Very few directors ever get the opportunity to make two unquestioned masterpieces in a single career, let alone back to back. Not only did Stanley Kubrick manage to pull off this rare feat, he accomplished it in the same decade the release of Dr. Strangelove in 1964 and 2001: A Space Odyssey just four years later.
Officially, the title of Kubrick’s first masterpiece is Dr. Strangelove or: How I Learned to Stop Worrying and Love the Bomb. You will most often hear it referred to simply as Dr. Strangelove, however. One of the necessary pieces of information you need to fully understand the significance and impact of Kubrick’s black comedy about the end of civilization as we know it as a result of nuclear devastation is that its 1964 release came a mere two years after John Henry’s Faulk’s court victory essentially marked the official (if not the unofficial) end of the Hollywood blacklisting of any creative artist accused of even knowing someone wanting to make a film far less subversive and critical of America than Dr. Strangelove. (Not so coincidentally, the release of Spartacus, directed by Stanley Kubrick, with formerly blacklisted screenwriter Dalton Trumbo’s name in the credits for the first time in over a decade, also marked a major turning point in the history of the communist witch hunt.)
The very concept of a major Hollywood film with recognizable actors portraying a general in the American military as unhinged as Strangelove’s General Jack D. Ripper would have been as unthinkable less than a decade earlier as a full frontal nude scene by Doris Day in movie where she leaves Rock Hudson for an f-bomb spouting Sidney Poitier. Now make that movie a comedy where the crazy American general purposely tries to launch World War III by having American pull the nuclear trigger first!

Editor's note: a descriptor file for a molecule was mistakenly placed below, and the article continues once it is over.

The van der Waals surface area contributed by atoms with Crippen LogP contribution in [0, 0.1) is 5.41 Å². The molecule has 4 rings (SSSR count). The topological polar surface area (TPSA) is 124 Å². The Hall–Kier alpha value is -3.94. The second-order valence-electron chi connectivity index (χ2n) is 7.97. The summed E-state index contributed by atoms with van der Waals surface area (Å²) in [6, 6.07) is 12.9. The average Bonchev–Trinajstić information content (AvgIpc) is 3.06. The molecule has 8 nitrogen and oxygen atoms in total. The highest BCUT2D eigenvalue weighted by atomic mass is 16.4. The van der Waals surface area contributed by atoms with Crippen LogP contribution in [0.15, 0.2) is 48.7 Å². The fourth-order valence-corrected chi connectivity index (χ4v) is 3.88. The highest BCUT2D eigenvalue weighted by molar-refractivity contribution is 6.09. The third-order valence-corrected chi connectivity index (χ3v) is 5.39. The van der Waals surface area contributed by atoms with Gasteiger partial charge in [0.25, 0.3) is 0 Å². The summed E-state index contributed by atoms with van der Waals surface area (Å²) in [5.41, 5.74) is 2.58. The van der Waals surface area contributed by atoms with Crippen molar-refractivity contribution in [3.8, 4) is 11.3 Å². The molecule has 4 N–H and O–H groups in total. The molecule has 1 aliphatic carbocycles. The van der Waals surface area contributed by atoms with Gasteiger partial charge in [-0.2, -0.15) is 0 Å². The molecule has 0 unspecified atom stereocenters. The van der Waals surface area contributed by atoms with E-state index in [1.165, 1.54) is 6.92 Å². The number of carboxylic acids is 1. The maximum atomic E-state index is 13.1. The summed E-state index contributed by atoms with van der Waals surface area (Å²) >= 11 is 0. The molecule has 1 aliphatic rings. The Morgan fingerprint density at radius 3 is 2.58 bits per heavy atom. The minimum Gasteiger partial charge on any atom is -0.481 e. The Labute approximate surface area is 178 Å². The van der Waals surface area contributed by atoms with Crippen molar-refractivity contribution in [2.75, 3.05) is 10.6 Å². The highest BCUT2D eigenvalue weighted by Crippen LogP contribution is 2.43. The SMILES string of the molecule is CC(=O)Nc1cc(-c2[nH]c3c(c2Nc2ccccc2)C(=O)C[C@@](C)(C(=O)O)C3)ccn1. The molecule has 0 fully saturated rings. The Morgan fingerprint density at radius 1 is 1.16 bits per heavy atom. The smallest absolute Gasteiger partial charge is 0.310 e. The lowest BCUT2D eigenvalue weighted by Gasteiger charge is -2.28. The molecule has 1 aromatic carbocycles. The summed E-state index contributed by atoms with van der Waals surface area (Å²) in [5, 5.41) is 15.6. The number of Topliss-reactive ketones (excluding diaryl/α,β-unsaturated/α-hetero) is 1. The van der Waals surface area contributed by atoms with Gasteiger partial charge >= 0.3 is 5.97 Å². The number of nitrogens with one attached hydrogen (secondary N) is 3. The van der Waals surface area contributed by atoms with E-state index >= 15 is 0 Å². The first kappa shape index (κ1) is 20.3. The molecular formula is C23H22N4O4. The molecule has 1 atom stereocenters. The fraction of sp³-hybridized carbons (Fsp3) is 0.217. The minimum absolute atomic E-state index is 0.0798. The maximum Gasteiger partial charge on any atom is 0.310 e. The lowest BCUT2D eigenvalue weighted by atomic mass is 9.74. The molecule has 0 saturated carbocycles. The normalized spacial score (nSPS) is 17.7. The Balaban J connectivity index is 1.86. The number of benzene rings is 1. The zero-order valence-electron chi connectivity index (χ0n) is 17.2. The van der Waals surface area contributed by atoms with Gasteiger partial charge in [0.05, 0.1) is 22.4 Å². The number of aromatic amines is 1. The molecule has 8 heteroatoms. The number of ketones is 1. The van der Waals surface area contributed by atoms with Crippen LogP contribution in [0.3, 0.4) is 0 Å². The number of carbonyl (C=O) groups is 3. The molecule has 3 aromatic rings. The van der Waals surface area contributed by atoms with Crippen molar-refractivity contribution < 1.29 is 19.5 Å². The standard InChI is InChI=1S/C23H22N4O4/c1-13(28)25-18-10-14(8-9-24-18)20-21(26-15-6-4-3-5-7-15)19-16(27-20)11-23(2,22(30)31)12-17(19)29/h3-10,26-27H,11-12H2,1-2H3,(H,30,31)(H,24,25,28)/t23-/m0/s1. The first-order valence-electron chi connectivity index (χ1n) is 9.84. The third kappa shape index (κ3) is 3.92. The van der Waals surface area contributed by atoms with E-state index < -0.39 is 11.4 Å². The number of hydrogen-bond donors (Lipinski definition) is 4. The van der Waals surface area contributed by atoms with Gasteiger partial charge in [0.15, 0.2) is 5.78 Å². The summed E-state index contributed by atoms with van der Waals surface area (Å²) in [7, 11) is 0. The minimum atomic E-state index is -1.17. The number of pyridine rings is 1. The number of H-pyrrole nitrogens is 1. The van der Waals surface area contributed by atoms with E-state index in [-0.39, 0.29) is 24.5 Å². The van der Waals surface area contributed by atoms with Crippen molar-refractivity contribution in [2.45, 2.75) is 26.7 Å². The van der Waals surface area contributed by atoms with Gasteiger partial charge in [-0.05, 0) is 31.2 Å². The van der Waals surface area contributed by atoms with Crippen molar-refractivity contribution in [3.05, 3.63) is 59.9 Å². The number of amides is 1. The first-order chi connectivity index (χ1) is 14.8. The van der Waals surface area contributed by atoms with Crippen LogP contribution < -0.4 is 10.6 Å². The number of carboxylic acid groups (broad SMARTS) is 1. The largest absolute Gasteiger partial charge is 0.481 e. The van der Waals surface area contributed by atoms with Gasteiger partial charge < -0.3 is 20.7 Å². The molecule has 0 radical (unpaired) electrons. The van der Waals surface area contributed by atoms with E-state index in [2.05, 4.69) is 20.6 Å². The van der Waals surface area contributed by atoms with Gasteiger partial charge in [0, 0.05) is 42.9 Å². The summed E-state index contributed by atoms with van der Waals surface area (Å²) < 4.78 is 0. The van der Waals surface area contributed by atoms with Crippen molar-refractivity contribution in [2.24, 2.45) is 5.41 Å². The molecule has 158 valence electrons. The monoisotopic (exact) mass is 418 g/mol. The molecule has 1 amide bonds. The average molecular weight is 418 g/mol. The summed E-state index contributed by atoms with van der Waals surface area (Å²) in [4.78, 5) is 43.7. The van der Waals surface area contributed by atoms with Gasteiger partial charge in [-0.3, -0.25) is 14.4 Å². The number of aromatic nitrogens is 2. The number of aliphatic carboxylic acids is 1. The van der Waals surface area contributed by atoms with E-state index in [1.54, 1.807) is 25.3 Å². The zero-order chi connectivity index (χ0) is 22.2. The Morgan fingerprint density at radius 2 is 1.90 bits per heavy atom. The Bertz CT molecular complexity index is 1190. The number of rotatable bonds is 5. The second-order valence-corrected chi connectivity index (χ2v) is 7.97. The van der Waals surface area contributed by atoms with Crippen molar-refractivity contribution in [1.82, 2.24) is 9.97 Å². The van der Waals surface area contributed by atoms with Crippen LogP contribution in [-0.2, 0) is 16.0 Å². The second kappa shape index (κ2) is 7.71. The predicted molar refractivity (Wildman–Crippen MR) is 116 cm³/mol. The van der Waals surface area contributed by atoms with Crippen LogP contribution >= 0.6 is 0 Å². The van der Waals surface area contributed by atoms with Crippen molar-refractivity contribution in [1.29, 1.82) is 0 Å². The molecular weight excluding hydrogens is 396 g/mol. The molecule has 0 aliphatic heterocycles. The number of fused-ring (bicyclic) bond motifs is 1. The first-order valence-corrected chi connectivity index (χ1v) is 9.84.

Long before a 1954 version of Dr. Strangelove could even start production everyone from Kubrick to Peter Sellers would have disappeared into some dark hole in some mysterious jail cell somewhere deep beneath the offices of the heads of the House Committee on Un-American Activities.
Learning the context of the period in which Dr. Strangelove was made is important for understanding its legacy, but utterly inconsequential for appreciating its comic mastery. The reaction among those watching the movie today may contain a little less nervous laughter than those 1964 patrons attending the theater under the ever-present threat needing to put their emergency instruction to duck-and-cover to the test, but modern day viewers may also view some characters and situations far less as examples of absurd comedy than as only slightly satirical takes on reality.
The key element that has allowed Dr. Strangelove to persevere as a classic and retain its ability to make audiences laugh half a century later where other comedies once deemed classics have lost their luster is that none of the actors are allowed to give a performance as if they making a comedy. Every scene and every line of dialogue within those scenes are played completely straight as if they instead making Fail-Safe, the straight drama which tells nearly the exact same story that was released nine months later. The only way to understand that Dr. Strangelove is funny and Fail-Safe is not is to be acquainted with irony. A person who has not intuitively learned how to detect irony could never be expected to tell the difference between the two remarkably similar yet impossibly different black and white movies about a nuclear accident initiating the end of the world as we know it in 1964.
And that seems fine.